With this dalliance with the youthful Maoist radicals, Sartre stood against the idea of the progressive intellectual as existing apart and above the masses and instead asserted that s/he should live among them, learn from them, and fight alongside them in their struggles.

Jean-Paul Sartre and Simone de Beauvoir defying a government ban by illegally distributing La Cause du Peupl e in the spring of 1970. Photo: Gilles Peress. Source: Magnum Photo.
Jean-Paul Sartre and Simone de Beauvoir defying a government ban by illegally distributing La Cause du Peupl e in the spring of 1970. Photo: Gilles Peress. Source: Magnum Photo.

Foucault’s Revolutionary Zeal

Still another French thinker whose Maoist entanglement is not as renowned as his other achievements is Michel Foucault – more popular for making postmodernist micropolitics of everyday life fashionable as opposed to the supposedly “dogmatic” Marxist revolutionary orthodoxy.

For a time, Foucault joined the prisoner advocacy network GIP or the Groupe d’Information surles Prisons. The GIP functioned as a support group for detained Maoists, many of whom were leading hunger strikes in prisons all over France.

Foucault became deeply involved with Maoists who provided guidance for the direction, the meeting places, and the mimeograph machines for the pamphlets of the GIP. It was in the GIP that he adopted the Maoist method of work of social investigation to gather information on French prison conditions.

In this framework, it is not enough to conduct academic book-study, to confine oneself with “textuality.” More important is the act of actually immersing oneself among the masses and learning directly from them through social practice.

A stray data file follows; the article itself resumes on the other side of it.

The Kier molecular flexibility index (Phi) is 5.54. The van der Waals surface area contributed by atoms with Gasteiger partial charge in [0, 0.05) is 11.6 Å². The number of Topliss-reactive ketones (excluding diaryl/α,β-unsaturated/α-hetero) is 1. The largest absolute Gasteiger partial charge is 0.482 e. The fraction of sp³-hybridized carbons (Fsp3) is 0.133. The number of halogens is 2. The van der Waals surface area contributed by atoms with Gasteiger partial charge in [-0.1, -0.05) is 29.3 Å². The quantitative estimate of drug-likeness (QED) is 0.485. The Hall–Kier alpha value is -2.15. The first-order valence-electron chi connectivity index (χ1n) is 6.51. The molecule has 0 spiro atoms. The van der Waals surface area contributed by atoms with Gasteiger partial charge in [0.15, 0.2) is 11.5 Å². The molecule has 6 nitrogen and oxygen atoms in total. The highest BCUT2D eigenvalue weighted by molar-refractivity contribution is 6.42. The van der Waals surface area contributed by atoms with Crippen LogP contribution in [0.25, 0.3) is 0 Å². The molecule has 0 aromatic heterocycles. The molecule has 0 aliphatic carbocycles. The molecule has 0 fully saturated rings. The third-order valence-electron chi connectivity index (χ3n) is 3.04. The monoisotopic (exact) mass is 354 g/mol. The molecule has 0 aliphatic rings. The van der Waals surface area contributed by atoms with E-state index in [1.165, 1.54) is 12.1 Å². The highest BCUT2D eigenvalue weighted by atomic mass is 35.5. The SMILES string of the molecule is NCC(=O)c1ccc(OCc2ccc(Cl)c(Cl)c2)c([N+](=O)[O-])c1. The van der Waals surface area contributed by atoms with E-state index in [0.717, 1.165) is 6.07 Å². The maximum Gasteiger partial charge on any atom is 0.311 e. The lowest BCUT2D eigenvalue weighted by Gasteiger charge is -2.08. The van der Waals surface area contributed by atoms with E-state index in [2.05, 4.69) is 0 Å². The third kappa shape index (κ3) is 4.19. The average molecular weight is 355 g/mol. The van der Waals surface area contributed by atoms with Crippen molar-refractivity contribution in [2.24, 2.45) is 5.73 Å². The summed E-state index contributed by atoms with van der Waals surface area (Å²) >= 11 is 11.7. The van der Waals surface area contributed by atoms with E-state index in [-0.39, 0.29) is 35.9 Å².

It was during this time that Foucault developed a powerful critique of the justice and prison system. In a celebrated debate with Noam Chomsky, Foucault argued that it is “an idea invented and put into practice in different societies as an instrument of a particular political or economic power.”

It is clear that we live under a dictatorial class regime, under a class power that imposes itself with violence, even when the instruments of this violence are institutional and constitutional… [When the proletariat triumphs] it will exert a power that is violent, dictatorial, and even bloody over the class it has supplanted.

But Foucault’s petty bourgeois class origins also brought with him impetuous anarchist tendencies. While agreeing with the fact that the existing court system manifests the interests of the ruling classes, Foucault also opposed the creation of people’s courts on the basis of proletarian class interests.

Thus, even as Foucault called for the destruction of the bourgeois judicio-legal system for its bourgeois class biases, he also contested the idea of establishing a new proletarian legality that for him would only exercise formal restrictions on spontaneous popular will.

Foucault’s celebration of violent excess did have a good insurrectionist edge to it as this absorbed him in a series of pitched battles with the riot police in student barricades at the Vincennes: “Daily protests and riots regularly interrupted classes and the administrative functions of the university.”

Sartre and Foucault protesting the treatment of Arab immigrants at the Goutte d’Or quarter in Paris, November 1971. Photo: Gérard Ai mé. Source: Magnum Photo.
Sartre and Foucault protesting the treatment of Arab immigrants at the Goutte d’Or quarter in Paris, November 1971. Photo: Gérard Ai mé. Source: Magnum Photo.